Wasp-waisted island off the coast of Maine. The point in the afternoon where the heat has gathered itself up in folds. Independence Day, which feels, this year, like a sour joke. I’ve stolen away to the third floor of the old, expansive house where we are staying. To write, I have a blunt pencil and a notebook, ostensibly mine, though seventy-percent full of patriotically-colored maps, courtesy my older son. The maps are loop-de-loops, whorls. Not recognizably places, though mostly contiguous.
The fury within me — it might, if I tried to draw it, look like these maps. Or it might be a scrawl that builds upon itself until the off-white page becomes inexorably minked, along with the pinky edge of my hand.
My sentences trail off, and caterpillar with cross-outs. What is it that I am trying to say, exactly? I am furious, but shamefully distracted. By the far-off keen of a child, the unexpected flatness of the IPA I’d squirred up with me, by my shadow, elongated, almost formidable as I slant towards the surface of the pool.
My uncle, in town from San Francisco, remarked upon the difficulty of pulling off a polemic. We’d been discussing newspapers, which of the local ones were still any good (the Houston Chronicle, we both agreed; my uncle plugged the Sacramento Bee, the Miami Herald, the Raleigh News & Observer). My uncle balked when I said that really, I got all of my news from the Times, apart from the weather, which I get from the Globe. The Times has terrible op-eds, he said. I don’t read op-eds, I said. They seem so self-aggrandizing; I don’t like the way the heds are written, and anyways, they’re either hyping up the crowd or deliberately antagonizing it. And why should I care what Bret Stephens has to say about, well, anything? Exactly, my uncle said. That’s because the Times will take op-eds from anyone, on spec; whereas at the Journal, they are all commissioned. I said I didn’t read the Journal; I respect a paywall but a hardgate — well, how am I to know it’s worth paying for if I can’t sample a single story? My uncle was not dissuaded. The well-crafted polemic, he said, was a rare art indeed, and no one did them better than the Journal.
I have not, in the week since, subscribed to the Journal, but the polemic remark has stuck with me. The intersection of cruelty and illogic — nothing riles me more; nothing is more deserving of a well-crafted polemic. But I do not have the artistry to pull one off; I knew that in Maine and I know it still.
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19 weeks. The baby – wild thing – kicking, kicking, pawing with one miniature arm the walls of her watery world. We follow the doctor, this assured, benevolent man, reassuring in these behaviors, to a small conference room (I have mentioned, already, my surprise at the existence of this room. That the activities of a conference room – talking, planning, filling up white boards – extends to a children’s hospital.).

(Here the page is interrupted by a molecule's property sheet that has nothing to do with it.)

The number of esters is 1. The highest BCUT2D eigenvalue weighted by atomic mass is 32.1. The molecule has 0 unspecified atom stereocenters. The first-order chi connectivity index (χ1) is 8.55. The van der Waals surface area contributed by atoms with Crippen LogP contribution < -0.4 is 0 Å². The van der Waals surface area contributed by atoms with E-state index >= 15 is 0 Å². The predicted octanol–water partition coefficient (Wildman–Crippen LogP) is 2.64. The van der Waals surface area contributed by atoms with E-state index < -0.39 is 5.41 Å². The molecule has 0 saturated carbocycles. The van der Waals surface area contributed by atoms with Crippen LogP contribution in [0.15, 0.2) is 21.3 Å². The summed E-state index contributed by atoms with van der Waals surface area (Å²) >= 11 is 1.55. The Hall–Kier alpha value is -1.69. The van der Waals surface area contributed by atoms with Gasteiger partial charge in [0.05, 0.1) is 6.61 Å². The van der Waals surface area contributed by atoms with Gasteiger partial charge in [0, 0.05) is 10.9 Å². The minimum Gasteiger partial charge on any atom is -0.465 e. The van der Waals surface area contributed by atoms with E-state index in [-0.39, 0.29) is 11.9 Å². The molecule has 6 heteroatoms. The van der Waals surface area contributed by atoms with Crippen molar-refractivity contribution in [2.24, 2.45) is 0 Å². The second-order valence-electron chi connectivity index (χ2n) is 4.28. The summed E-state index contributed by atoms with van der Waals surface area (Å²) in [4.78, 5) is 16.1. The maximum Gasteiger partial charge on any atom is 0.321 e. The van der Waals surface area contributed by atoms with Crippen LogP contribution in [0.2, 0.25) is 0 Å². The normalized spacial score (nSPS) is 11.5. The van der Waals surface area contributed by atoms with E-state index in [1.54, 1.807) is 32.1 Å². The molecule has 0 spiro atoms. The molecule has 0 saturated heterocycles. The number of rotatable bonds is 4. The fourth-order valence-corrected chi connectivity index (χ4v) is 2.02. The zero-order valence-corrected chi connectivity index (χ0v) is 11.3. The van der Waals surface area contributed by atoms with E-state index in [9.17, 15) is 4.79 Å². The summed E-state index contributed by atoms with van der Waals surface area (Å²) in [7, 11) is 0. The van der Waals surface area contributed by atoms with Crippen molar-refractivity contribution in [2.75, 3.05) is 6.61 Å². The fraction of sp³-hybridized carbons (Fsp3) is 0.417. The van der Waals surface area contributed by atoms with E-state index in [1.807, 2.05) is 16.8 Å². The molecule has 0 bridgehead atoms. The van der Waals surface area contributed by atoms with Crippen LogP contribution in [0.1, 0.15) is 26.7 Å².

At some point, the discussion of the condition and the surgery ebbs; the doctor yields to the social worker. She is kind, open-faced, wears colorful glass beads, purple glasses, a long, tiered skirt. All future social workers I encounter will dress this way, as if from the same how to soothe manual. There are other options, she says. She is earnest; her very pores exude supportiveness. I am momentarily confused. I thought there were only probabilities.
The other options are to terminate the pregnancy, or to carry to term and forgo interventions. Sometimes, babies with this condition live for a few days, or a week – maybe even two weeks. The room is quiet. I look at the bell curve the doctor has drawn on the board, at the heart diagram, with its still foreign, industrial components.
Those are not good options; they are versions of the same terrible option. I do not, in that moment, understand the rationale for these terrible options.
Someone else brings up genetic testing. We should have it done as soon as possible, if we are planning to have it done.
The outcome of genetic testing, we discern, can be the rationale for termination.
The social worker notes that we have up to twenty three weeks to terminate.
I think of Arielle Levy’s perfect, shell-pink baby, delivered in a hotel bathroom in Mongolia. 19 weeks.
At home, I research, to the best of my ability, the relationship between TGA and genetic abnormalities. I find very little. I don’t want to do the amnio, I tell my husband. He has read the research papers I’ve forwarded him, or at least my optimistic summaries. She’ll be fine, he says.
I don’t do the amnio. I do try for the MRI, and mostly fail – the machine engenders in me such a vivid claustrophobia that later, I think it must have been a proxy, a cover for my fear of what the process might find. I am twenty three weeks at the MRI; I have committed, already, to the first option.